Microsoft & Open Source: What it Means for Analytics

To those who have the perception of Microsoft as a corporate giant far removed from the world of open source software, the news that it has recently become a Platinum member of the Linux Foundation must have come as a total surprise. For those who have been paying attention, it is actually the logical next step in the realization of the long-expressed vision of Microsoft CEO Satya Nadella.

Under Nadella, especially in recent years, Microsoft has shown many signs of warming up to the open source community: the .NET Core project, the SQL Server release for Linux, the incorporation of open source software into Azure: the signs are all there. Azure development has included Linux distributions that compete directly with Windows Servers, and they aren’t just a gesture in the direction of open source: they account for about a third of all Azure server instances. Furthermore, Microsoft is collaborating on a number of projects managed by the Linux Foundation.

Undoubtedly, the Platinum membership in the Linux Foundation alongside other industry giants like Intel, IBM and Oracle will have an impact on many Microsoft products. So what could it mean for our community? How will it affect the world of data analytics?

Arguably, the three most common tools for analytics are SAS, R and Python. Extensive comparisons have been published, and, in most cases, the conclusion is that even with its hefty price tag, SAS is the best enterprise solution. The reasoning is the comprehensive set of features that SAS can provide, its simpler language, and its robust capabilities for handling large volumes of data.

Besides cost, the main complaints about SAS focus on its graphical capabilities and text-processing features—which, it should be noted, are both increasingly relevant in the era of big data. R and Python have solid capabilities in these two areas and have both become must-haves in the toolkit of the modern data scientist.

In 2015, Microsoft acquired Revolution Analytics, a leading commercial distributor of R, and announced the plan to use the software to offer big data applications to cloud and desktop customers. The pledge to contribute to the further development of R has not been forgotten: we have seen the deployment of numerous R-related products, like SQL Server R Services, which helped to bridge one of R’s deficiencies in database connectivity; R Server in Azure; and R Tools for Visual Studio.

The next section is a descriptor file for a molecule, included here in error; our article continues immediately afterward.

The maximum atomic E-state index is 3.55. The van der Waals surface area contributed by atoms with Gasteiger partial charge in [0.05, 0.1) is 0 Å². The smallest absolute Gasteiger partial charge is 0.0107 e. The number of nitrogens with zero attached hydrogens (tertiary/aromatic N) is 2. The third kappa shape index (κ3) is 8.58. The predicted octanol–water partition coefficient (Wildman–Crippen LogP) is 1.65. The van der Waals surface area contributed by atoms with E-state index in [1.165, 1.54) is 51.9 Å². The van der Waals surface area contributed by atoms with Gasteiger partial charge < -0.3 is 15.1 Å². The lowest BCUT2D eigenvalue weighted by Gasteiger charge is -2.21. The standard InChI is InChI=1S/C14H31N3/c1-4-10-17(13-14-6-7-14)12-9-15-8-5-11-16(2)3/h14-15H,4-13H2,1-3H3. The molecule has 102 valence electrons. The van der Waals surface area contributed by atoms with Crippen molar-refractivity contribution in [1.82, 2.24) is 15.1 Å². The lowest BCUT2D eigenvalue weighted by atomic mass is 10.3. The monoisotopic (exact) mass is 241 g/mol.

Most notably, Revolution R, which is now branded as Microsoft R Open, has remained open source.

We live in a Microsoft Windows-dominated corporate world. Clearly, the adoption of open source software could become much smoother if supported by Microsoft. At the same time, a boost in development support for tools like R could turn it into a much stronger contender to licensed software, which can only benefit analysts, who would be provided with a much richer and more deeply interconnected ecosystem.

As a leading analytics services provider, Evalueserve closely monitors market trends so we can adapt our offerings to the evolving needs of our clients. We’ve witnessed the increasing interest in the open source community among our clients. To give just two examples: a leading retail bank recently migrated a large portion of its reporting and analytics processes from SAS to R; and a large US-based energy retailer began experimentation with Hadoop and Python. That is why we have continued to invest in talent development in numerous tools: our reputed Data Scientist Trainee Program has solid components of R and Python at its core.

It remains to be seen where Microsoft R Open and the other support for open source software will take Microsoft and the corporate world, but it will certainly be a unique and interesting journey that we are happy to be part of.

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